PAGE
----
I am looking for the general approach (technique/strategy, componentry used, etc.) to implement what I am calling a power supply router, although perhaps there is a more precise/accurate term for it.

By "power supply router" (PSR), what I mean is this:

  • A device, say some PCB (doesn't really matter) will connect to this PSR and expect it to be its power supply, but...
  • The PSR itself is not an actual power supply; it is simply a circuit/component/thing that uses a simple routing algorithm to draw power from one of several actual power supplies at any given time
  • In other words, the router will strive to always provide power (if the device is toggled to be "on" via power button, etc.) from one of many power supplies, and can switch the actual power supply it is using at any point in time (only during operation of course) according to this algorithm

And a diagram for illustration:

enter image description here

In that diagram Power Supply #1 (PS1), #2, #3, #4 and #n are the actual power supplies (batteries, solar panels, whatever). The device connects to the router, expecting it to supply it with power, but the router will only be connected to one PS at any given time.

The algorithm I am looking to implement is very simple:

  • For all the power supplies in the system, find the first supply that isn't "nearly dead" and set it as the current supply
  • Once the current supply is nearly dead, obtain the next non-nearly dead supply and set that as the current supply
  • Only when all power supplies are dead/nerly dead is the system officially out of power

I'm sure the "nearly dead" part requires better explanation. Here, the router simply needs to be able to determine whether the given supply is almost dead, perhaps based on the amount of volts or amps its currently outputting, or based on some gas gauging component like what cell phones use to show you that your smart phone is at "2%".

I'm wondering if this type of "routing multiple power supplies" need is a well known pattern in EE, with well known solutions? Either way, what are my options here for implementing such a router & routing algorithm as a circuit? What components could be used?

  • \$\begingroup\$ How about just diodes in series with each power supply? Simple, and inexpensive. \$\endgroup\$
    – R Drast
    May 6, 2015 at 13:19
  • \$\begingroup\$ vishay.com/docs/70786/70786.pdf there are multiple discrete solution app notes available, ranging from just diodes as @RDrast said. There are more complicated active switching circuits. TI also has some nice power management IC solutions. \$\endgroup\$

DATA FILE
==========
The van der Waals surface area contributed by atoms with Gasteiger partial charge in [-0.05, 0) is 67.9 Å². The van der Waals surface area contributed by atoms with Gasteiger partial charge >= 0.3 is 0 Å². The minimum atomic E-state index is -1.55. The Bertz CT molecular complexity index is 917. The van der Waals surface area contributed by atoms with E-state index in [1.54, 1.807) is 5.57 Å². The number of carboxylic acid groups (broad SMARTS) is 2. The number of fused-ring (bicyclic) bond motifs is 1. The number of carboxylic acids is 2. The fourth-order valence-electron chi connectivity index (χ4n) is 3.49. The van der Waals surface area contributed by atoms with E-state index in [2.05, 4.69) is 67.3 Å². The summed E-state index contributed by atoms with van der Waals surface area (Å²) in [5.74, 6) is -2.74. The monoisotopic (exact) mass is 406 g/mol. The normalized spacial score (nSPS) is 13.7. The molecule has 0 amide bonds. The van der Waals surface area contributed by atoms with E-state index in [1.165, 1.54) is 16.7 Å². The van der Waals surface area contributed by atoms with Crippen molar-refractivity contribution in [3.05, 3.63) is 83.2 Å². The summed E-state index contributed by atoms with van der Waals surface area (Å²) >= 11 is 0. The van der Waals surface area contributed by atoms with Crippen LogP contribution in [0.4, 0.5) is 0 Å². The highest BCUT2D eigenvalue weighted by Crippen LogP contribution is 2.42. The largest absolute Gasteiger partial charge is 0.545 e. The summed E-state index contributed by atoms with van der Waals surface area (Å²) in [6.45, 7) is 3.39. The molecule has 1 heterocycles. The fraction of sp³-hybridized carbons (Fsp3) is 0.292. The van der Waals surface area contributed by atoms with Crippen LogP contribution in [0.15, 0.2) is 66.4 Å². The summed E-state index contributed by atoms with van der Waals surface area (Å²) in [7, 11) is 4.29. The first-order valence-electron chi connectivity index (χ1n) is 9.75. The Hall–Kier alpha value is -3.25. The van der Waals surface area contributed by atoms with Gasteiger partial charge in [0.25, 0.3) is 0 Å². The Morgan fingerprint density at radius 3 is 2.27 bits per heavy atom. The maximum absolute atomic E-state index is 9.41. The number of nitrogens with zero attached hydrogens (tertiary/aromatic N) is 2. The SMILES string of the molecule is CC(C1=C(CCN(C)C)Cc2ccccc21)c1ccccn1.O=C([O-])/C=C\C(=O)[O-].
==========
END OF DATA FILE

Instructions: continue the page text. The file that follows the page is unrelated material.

– scld
    May 6, 2015 at 13:52
  • \$\begingroup\$ Thanks @RDrast - any chance I could twist your arm into explaining why diodes wired in series would suit my needs? Thanks again! \$\endgroup\$
    – Zac
    May 6, 2015 at 14:01
  • \$\begingroup\$ If you put a diode in series with each power supply positive lead, then only the supply delivering the highest voltage will power the load. If that voltage drops, the supply with the next highest voltage will power the load, etc. I use that technique all the time around the plant here to use backup batteries on our 24VDC supplies. If the line power drops out, the backup batteries seamlessly supply power. When the line comes back, the powersupply silently takes over again. \$\endgroup\$
    – R Drast
    May 6, 2015 at 14:16
  • \$\begingroup\$ Thanks @RDrast - last follow up question regarding this solution, I promise! So are you saying to "chain" these supplies together, in other words: PS1 -> Diode1 -> PS2 -> Diode2 -> ... -> PSn -> Dioden? Or is it still like my diagram above, where each PS->Diode combo routes into the circuit at some common connection, but does so from its own distinct path? Thanks again! \$\endgroup\$
    – Zac
    May 6, 2015 at 14:27

1 Answer 1


Something like this. Of course, I am assuming that all of your supplies are the same voltage; all 12V, or 5V, or something. And this obviously won't work for AC. The way to select precedence, is to make your primary supply the highest voltage (not by much), and then step down a tenth or quarter volt for every other supply. Take into account the diode forward drop.


simulate this circuit – Schematic created using CircuitLab


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